Canada Wire and Cable Company was a major player in Leaside’s industrial history from the birth of the town in 1913 to the 1990s, employing as many as 2,700 people at the peak of its operations in the mid-1970s. But the company’s early years did not go entirely as planned.
From its original three-storey building on the southeast corner of Laird and Wicksteed, the company gradually expanded eastward and southward eventually covering, by 1965, the entire block to Brentcliffe to the east and Commercial Rd. to the south. Canada Wire’s Leaside operations were purchased in 1991 by Alcatel, which moved to Markham in 1996, and sold the property to Mitch Goldhar in 1997 to be redeveloped as box stores.
Many will recall the high, square tower, situated roughly where the Sobeys store is now located. It stood above the rubble of the demolished factory for several years after all other remnants had been cleared away in the late 1990s. While it had been built in 1959 to house the machinery for adding rubber insulation to cables, fewer may be aware of the First World War’s impact on the company’s – and town’s – development.
In the early 1900s hydroelectric power was still in its infancy in Ontario, but municipalities and manufacturers were quick to see the potential of this low-cost alternative to coal and gas. The Hydro Electric Power Commission (HEPC) was created in 1906 with Adam Beck as chairman.
Toronto businessman Roderick J. Parke, agent for the British Aluminum Company, saw an opportunity to import aluminum rods duty-free from England to make wire in Toronto for this seemingly safe market. He approached the HEPC and secured an order for three million pounds of wire. Then he had to find someone who actually knew how to make wire. He recruited Herbert Horsfall, superintendent of Dominion Wire Manufacturing in Montreal, one of the few such companies in Canada at the time.
Of course, the pair still required financing. Parke next approached Emil A. Wallberg, a leading general contractor in Toronto who immediately recognized a good investment. The three formed a syndicate, and in February 1911 Canada Wire and Cable Company was born and began operations on Dundas West near Ossington.
Responding to demand, they added copper wire and rubber-coated “weatherproof” wire to their offerings and soon required more space. Wallberg, ever alert to a business opportunity, had anticipated this need and in 1912 privately purchased 16 acres in the new town of Leaside. He now proposed that the company buy from him the factory he was already building there along with 100 residential lots on which he would build homes for the employees. Canada Wire formally agreed to the proposal on 6 June 1914. Just three weeks later Archduke Ferdinand was assassinated and by 4 August, Europe had stumbled into World War I. Further financing became impossible, domestic demand dried up, and the half-built factory stood empty and unfinished for the next two years, while Canada Wire struggled to stay afloat.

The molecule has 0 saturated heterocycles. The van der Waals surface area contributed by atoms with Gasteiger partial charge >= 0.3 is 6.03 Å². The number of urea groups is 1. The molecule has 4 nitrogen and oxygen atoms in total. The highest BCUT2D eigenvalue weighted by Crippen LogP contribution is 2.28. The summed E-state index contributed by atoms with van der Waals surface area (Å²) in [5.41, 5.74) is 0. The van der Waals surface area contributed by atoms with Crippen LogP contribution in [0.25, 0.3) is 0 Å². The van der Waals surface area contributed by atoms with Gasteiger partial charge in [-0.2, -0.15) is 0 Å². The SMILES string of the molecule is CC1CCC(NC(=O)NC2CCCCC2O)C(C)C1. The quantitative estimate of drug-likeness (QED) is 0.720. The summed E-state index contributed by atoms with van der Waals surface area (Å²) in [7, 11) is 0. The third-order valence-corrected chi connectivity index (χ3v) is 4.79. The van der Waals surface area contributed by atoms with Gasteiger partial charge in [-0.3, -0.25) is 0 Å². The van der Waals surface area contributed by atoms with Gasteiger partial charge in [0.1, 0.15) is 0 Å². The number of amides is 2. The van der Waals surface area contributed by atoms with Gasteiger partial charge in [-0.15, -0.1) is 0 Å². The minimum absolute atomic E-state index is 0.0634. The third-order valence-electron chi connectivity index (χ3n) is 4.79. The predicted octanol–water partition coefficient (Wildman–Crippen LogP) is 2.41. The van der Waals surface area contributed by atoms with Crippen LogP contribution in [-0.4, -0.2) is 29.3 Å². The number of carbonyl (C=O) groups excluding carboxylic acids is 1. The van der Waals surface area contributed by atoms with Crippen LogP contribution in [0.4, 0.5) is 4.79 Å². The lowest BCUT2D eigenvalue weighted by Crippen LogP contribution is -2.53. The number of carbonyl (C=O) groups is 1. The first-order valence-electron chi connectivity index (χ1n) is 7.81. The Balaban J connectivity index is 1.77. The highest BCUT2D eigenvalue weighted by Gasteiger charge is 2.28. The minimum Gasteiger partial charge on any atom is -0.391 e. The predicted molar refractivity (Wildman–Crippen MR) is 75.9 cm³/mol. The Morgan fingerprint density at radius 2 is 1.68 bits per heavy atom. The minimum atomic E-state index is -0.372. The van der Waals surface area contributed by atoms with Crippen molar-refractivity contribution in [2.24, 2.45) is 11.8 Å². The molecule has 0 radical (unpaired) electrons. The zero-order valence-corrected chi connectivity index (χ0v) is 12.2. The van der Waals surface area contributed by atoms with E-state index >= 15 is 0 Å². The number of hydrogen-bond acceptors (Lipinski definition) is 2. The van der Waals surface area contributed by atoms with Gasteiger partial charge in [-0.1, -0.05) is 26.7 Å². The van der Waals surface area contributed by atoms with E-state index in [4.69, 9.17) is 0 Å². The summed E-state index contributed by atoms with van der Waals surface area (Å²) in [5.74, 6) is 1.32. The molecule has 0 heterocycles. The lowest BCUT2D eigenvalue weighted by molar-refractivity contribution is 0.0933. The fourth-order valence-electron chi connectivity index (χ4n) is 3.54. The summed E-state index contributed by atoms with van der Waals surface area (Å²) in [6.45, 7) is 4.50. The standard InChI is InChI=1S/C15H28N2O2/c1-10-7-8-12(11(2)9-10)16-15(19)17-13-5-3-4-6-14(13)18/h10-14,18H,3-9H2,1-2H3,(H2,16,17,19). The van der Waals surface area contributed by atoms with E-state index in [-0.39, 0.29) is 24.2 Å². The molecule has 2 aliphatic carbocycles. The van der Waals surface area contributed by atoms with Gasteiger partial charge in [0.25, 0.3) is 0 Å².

In the meantime Canada’s leaders of business and industry turned their attention to supplying the needs of the Allied war effort. The Canadian government had to figure out in short order how to procure all the supplies of food, clothing and military equipment the soldiers serving in Europe would need. Naturally, given the magnitude and urgency of this task, charges of incompetence, shoddy goods, delays and profiteering were rampant and often warranted. But by the end of 1915 – when the reality had finally sunk in that the war could well last for years – one problem outweighed all others: how to produce and pay for an adequate supply of munitions. Toronto business tycoon Joseph W. Flavelle was named chairman of the Imperial Munitions Board (IMB) to try to sort it all out.
If electrification was going to be delayed by the war, Horsfall and Wallberg would get into the munitions business. The Leaside Munitions Company was incorporated as a wholly-owned subsidiary of Canada Wire on 28 June 1916, an initial contract secured from Flavelle for 54,000 9.2 inch shells, and financing arranged to complete and equip the Leaside factory to fulfill the order.
The Red Reel by J.H. Pryce says that under Horsfall’s skillful direction the shells were produced rapidly, efficiently and at a lower price than other suppliers so further contracts were awarded, including for 6-inch shells, of which the Leaside factory became the largest producer in North America. Such was their reputation that the US government, on recommendation of the IMB, placed an order in early 1918 for 50,000 shells and agreed to finance the cost of building the necessary additional facilities in Leaside. Several buildings were quickly erected in the summer of 1918 and production began, but, “when the armistice was signed on November 11, 1918, only two or three 12-inch shells had been completely processed and work was immediately stopped on any further production.”
After the war, the Americans turned over the newly-built and barely used munitions factory to Canada Wire in return for cancellation of the shell contract. Canada Wire revived its pre-war plan to move their operation to Leaside, where they remained as Leaside’s largest employer for the next 72 years.
Thanks to Leaside historian John Naulls for his enthusiastic help with this story and the use of his copy of The Red Reel: the Story of Canada Wire.